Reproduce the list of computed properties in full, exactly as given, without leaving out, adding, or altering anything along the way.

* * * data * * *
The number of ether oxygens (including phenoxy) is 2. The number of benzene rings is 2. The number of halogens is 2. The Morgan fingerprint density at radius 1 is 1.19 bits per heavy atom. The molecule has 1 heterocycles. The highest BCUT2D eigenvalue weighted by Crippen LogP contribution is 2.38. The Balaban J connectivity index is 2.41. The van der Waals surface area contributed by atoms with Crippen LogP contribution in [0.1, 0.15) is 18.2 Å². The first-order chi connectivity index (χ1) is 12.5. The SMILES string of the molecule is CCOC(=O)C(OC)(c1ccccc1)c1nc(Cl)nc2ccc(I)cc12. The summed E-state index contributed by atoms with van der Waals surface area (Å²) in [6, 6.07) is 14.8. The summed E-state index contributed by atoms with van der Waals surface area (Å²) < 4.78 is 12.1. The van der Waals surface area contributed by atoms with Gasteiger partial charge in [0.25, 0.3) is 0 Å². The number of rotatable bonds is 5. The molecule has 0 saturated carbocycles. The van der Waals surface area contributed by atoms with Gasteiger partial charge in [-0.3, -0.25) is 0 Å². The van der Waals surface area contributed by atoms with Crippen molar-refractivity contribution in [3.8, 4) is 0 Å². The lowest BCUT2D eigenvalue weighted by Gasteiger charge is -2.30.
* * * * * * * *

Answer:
The number of ether oxygens (including phenoxy) is 2. The number of benzene rings is 2. The number of halogens is 2. The Morgan fingerprint density at radius 1 is 1.19 bits per heavy atom. The molecule has 1 heterocycles. The highest BCUT2D eigenvalue weighted by Crippen LogP contribution is 2.38. The Balaban J connectivity index is 2.41. The van der Waals surface area contributed by atoms with Crippen LogP contribution in [0.1, 0.15) is 18.2 Å². The first-order chi connectivity index (χ1) is 12.5. The SMILES string of the molecule is CCOC(=O)C(OC)(c1ccccc1)c1nc(Cl)nc2ccc(I)cc12. The summed E-state index contributed by atoms with van der Waals surface area (Å²) in [6, 6.07) is 14.8. The summed E-state index contributed by atoms with van der Waals surface area (Å²) < 4.78 is 12.1. The van der Waals surface area contributed by atoms with Gasteiger partial charge in [0.25, 0.3) is 0 Å². The number of rotatable bonds is 5. The molecule has 0 saturated carbocycles. The van der Waals surface area contributed by atoms with Gasteiger partial charge in [-0.3, -0.25) is 0 Å². The van der Waals surface area contributed by atoms with Crippen molar-refractivity contribution in [3.8, 4) is 0 Å². The lowest BCUT2D eigenvalue weighted by Gasteiger charge is -2.30.